WASHINGTON - The Supreme Court seemed headed yesterday toward telling police they must explicitly advise criminal suspects that their lawyer can be present during any interrogation.
The arguments in Florida v. Powell were the latest over how explicit Miranda warning rights have to be, as the justices debated whether the warnings that Tampa, Fla., police gave Kevin Dwayne Powell made clear that he could have a lawyer present while being interrogated by police.
Powell was convicted of illegally possessing a firearm after telling police he bought the weapon "off the street" for $150 for his protection. Before his confession, he signed a Miranda statement that included: "You have the right to talk to a lawyer before answering any of our questions. If you cannot afford to hire a lawyer, one will be appointed for you without cost and before any questioning. You have the right to use any of these rights at any time you want during this interview."
The Florida Supreme Court overturned the conviction on the ground that Tampa police didn't adequately convey to Powell that he was allowed to have a lawyer with him during questioning.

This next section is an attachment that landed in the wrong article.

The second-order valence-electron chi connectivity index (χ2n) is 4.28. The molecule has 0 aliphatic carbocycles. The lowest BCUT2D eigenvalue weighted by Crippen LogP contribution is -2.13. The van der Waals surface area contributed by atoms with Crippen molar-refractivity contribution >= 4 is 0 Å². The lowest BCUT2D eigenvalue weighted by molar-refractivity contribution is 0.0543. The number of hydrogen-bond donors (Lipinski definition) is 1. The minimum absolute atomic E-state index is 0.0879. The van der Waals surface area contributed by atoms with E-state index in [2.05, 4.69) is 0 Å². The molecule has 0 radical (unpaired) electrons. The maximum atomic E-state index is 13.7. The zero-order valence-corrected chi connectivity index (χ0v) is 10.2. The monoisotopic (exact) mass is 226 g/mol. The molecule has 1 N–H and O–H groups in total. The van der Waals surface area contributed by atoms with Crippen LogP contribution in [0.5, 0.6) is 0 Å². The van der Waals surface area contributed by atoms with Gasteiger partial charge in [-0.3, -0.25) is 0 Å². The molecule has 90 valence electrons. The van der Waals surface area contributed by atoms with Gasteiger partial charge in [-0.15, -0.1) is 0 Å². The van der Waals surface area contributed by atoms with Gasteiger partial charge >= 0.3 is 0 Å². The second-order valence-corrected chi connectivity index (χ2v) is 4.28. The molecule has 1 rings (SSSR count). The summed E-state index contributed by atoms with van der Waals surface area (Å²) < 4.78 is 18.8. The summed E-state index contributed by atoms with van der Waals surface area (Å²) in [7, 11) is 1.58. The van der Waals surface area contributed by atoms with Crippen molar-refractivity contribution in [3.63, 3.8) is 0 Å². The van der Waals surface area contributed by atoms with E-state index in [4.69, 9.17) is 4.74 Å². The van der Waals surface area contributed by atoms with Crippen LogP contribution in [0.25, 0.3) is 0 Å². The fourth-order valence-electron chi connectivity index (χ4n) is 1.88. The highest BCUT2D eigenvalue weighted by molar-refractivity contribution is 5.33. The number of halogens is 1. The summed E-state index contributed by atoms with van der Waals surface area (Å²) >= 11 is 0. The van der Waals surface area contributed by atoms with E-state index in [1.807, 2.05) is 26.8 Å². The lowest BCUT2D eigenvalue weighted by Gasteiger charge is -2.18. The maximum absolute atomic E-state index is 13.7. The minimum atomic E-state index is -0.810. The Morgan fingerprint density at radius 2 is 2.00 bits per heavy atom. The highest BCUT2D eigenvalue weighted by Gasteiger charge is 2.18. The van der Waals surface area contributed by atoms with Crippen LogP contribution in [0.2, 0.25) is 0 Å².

Joseph W. Jacquot, Florida deputy attorney general, argued that the warning Powell got "expresses all the rights required under Miranda."
Justice Stephen G. Breyer clearly disagreed.
"Aren't you supposed to tell this person that, unlike a grand jury, you have a right to have the lawyer with you during interrogation?" Breyer said. "I mean, it isn't as if that was said in passing in Miranda. They wrote eight paragraphs about it."
Different courts have come down on different sides on what exactly should be said, Justice Sonia Sotomayor said.
"We've got a split of circuit courts and state courts on whether this reasonably conveys or not," she said. "Shouldn't that be enough of an ambiguity for us to conclude it can't reasonably convey, if there's this many courts holding that it doesn't?"
Powell's lawyer, Deborah K. Brueckheimer, said the warning he got from the police gave him the impression that "once questioning starts, that he has no right to consult with a lawyer anymore, and it certainly doesn't tell him that he has the right to the presence of an attorney with him in an interrogation room, where the coercion takes on a highly new meaning."
Justice Antonin Scalia called Brueckheimer's argument "angels dancing on the head of a pin."
"You are saying: 'Oh, if he had only known. Oh, if I knew that I could have an attorney present during the interview, well, that would have been a different kettle of fish and I would never have confessed,' " Scalia said. "I mean, doesn't that seem to you quite fantastic?"
Miranda rights have been litigated since they first came into being in 1966. The courts require police to tell suspects they have the right to remain silent and the right to have a lawyer represent them, even if they can't afford one.
This is the third Miranda case the court has heard this year. Decisions in all three cases are expected next year.